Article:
Following My Gut: A Q&A With (Sandy) Alex G

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(Sandy) Alex G backstage at Terminal West in Atlanta. Photo by Olivia Whatley.

Since hitting the scene at the beginning of the decade, (Sandy) Alex G has become known for his eclectic musical sensibilities, his ingenious writing and his DIY recording style. A darling of the lo-fi community, he put out his eighth studio album, House of Sugar, this past September. Featuring brilliant melodies carried through acoustic guitars, violins, effect-heavy vocals, synths and pretty much anything else that excites him, this record is one of Alex G’s finest works to date.

American Songwriter sat down with Alex G in October at a tour stop in Atlanta. He talked with us about his writing process, the progression of his career, being mistaken for Beto O’Rourke by right-wing Twitter and how he still uses Garageband for everything.

When talking about House of Sugar you’ve said that you “wanted to make a sex, drugs, and rock and roll album from Hell.” Did you set out with the intention of writing a whole album with this concept, or did it start coming out that way once you started writing the songs?

To be totally honest, I don’t even know why I said that. I think I just thought it’d make some good interview material. I just kinda did what I always do, which is go into it without much thought, just guided by what feels right as I’m making the stuff, you know? That’s the boring answer but that’s the more honest one.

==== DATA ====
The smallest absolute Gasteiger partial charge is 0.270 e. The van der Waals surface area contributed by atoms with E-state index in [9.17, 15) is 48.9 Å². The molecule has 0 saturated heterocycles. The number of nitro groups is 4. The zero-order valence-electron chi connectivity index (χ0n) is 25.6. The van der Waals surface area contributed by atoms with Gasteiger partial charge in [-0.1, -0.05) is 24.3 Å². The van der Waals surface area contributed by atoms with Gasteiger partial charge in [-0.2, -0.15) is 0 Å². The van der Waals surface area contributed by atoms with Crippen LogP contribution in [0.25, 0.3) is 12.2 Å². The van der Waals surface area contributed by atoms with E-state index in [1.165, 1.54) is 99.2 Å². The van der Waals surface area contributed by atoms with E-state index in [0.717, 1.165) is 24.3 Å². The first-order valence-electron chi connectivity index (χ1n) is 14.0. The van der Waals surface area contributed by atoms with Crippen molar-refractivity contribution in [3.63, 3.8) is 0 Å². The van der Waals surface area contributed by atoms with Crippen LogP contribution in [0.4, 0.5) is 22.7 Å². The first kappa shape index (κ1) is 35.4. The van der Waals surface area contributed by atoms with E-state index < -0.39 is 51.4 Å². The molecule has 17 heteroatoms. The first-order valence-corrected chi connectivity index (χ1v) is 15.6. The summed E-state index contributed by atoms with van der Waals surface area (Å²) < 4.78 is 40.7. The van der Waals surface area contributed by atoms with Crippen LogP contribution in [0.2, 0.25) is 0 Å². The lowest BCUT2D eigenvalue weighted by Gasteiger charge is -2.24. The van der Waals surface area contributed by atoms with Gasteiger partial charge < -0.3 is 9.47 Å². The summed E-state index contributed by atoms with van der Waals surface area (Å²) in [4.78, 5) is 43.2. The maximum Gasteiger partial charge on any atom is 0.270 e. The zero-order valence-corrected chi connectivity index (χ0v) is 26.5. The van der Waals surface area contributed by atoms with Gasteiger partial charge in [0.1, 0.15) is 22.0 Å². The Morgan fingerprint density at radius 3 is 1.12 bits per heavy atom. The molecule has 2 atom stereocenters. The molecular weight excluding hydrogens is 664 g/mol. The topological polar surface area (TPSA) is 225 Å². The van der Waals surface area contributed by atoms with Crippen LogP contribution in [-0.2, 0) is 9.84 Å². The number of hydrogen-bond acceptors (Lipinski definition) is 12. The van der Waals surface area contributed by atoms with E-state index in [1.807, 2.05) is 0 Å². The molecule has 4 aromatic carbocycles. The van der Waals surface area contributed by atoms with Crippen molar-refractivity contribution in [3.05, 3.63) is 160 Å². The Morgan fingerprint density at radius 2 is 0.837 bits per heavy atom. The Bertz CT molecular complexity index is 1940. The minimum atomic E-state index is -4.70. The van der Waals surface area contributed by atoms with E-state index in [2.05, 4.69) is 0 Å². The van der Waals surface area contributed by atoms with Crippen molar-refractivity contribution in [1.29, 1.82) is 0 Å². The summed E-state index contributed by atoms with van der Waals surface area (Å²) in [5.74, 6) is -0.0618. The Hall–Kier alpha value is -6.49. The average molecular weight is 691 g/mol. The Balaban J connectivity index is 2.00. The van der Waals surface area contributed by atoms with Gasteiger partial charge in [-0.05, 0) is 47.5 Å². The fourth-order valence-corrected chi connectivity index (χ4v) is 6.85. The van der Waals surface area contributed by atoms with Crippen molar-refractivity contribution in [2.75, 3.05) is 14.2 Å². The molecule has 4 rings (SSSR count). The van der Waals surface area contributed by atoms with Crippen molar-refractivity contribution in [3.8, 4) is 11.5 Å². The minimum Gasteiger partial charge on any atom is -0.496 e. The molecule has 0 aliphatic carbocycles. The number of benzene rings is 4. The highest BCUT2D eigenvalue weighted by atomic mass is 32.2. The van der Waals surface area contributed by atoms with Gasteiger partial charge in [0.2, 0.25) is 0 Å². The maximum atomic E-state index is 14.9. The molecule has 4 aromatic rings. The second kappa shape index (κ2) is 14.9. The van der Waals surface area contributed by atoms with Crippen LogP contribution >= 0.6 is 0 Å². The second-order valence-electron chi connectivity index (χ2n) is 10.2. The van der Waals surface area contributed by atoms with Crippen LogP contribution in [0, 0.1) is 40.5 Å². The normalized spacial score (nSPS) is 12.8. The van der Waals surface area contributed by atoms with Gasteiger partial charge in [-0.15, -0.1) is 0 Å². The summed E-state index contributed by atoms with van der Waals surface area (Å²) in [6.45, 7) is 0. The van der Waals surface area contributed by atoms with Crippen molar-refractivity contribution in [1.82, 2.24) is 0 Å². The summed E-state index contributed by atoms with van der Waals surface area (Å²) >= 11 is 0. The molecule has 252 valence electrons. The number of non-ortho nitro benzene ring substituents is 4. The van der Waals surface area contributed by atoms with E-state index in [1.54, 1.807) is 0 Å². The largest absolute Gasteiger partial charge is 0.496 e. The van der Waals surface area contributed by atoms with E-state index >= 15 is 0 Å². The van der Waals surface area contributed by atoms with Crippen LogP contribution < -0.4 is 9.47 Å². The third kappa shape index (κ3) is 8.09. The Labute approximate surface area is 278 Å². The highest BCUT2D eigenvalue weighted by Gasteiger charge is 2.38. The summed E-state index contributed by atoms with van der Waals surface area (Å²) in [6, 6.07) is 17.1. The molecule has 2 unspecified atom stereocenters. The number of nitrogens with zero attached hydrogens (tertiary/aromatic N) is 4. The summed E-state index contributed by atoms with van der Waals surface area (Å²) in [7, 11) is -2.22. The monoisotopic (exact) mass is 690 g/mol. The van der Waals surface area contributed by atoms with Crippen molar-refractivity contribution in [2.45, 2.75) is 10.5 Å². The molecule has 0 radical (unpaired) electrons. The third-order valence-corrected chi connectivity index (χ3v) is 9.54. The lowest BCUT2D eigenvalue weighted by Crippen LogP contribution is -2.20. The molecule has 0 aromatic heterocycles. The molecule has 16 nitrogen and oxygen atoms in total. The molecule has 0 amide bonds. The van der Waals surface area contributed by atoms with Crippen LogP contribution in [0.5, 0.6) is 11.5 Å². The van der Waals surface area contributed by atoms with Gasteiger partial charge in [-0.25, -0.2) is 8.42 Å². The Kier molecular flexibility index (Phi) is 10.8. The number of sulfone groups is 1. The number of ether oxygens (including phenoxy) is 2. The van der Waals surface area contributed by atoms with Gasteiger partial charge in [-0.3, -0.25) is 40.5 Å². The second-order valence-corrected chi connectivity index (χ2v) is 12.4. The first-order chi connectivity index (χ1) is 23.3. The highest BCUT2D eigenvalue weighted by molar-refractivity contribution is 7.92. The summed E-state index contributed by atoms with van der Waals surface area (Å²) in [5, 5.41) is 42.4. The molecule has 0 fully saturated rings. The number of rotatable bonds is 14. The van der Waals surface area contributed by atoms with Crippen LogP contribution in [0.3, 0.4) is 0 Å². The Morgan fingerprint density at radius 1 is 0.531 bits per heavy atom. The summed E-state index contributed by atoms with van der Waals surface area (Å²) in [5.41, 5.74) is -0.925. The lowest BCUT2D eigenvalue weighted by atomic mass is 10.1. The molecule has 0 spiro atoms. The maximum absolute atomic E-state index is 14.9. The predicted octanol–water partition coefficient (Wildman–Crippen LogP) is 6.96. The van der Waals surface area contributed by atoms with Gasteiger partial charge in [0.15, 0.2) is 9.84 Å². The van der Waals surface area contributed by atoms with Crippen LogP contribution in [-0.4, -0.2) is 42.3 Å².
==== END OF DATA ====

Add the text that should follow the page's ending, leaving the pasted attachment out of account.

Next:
When listening to your music there are many moments that feel reminiscent of several artists—like Elliot Smith, for example—but your music is also very distinctively “Alex G.” Who do you feel are your main influences? How much do you feel that what you listen to influences your music?

When I’m writing I really don’t consider any influences, although they bleed through obviously. During the writing process, the last thing I’m thinking about is “I want to be like this, I want to sound like this.” I’m trying to be better about it now, but because of that I think I end up more blatantly lifting stuff from other people, because I’m making an effort not to be conscious with it but just go with what feels in the moment.

I listen to music pretty casually now, so it’s hard to say what my influences are at the moment. When I was younger I used to really dive into stuff. I liked Modest Mouse a ton, I was non-stop listening to them. Elliott Smith I liked. I think especially the way I record was influenced by him. I loved his music and I was looking him up and saw that he recorded albums himself, so I would try to duplicate that style of recording. I thought “he does it himself and he sounds like a professional, I’m doing it myself so I could make something like that.” Through that process I sorta ripped off his sound, with the double vocals, double guitars, double everything. I think I’m getting farther away from that now because I got a little nicer equipment, so there’s less need for doubled vocals. 

For your age, you’ve been a fairly prolific artist. Do you feel that your writing style and workflow have changed throughout the course of your eight albums? How so? 

I think I’m less prolific now than when I was younger. I guess I question what I’m doing more. When I was younger everything was new that nothing was redundant, but at this point there are so many opportunities for me to be redundant. I’m more self-aware. Like, do I really want to say this? Do I really want to make this guitar part? You know, shit that has the potential to be redundant. 

Do you feel you’re more methodical now?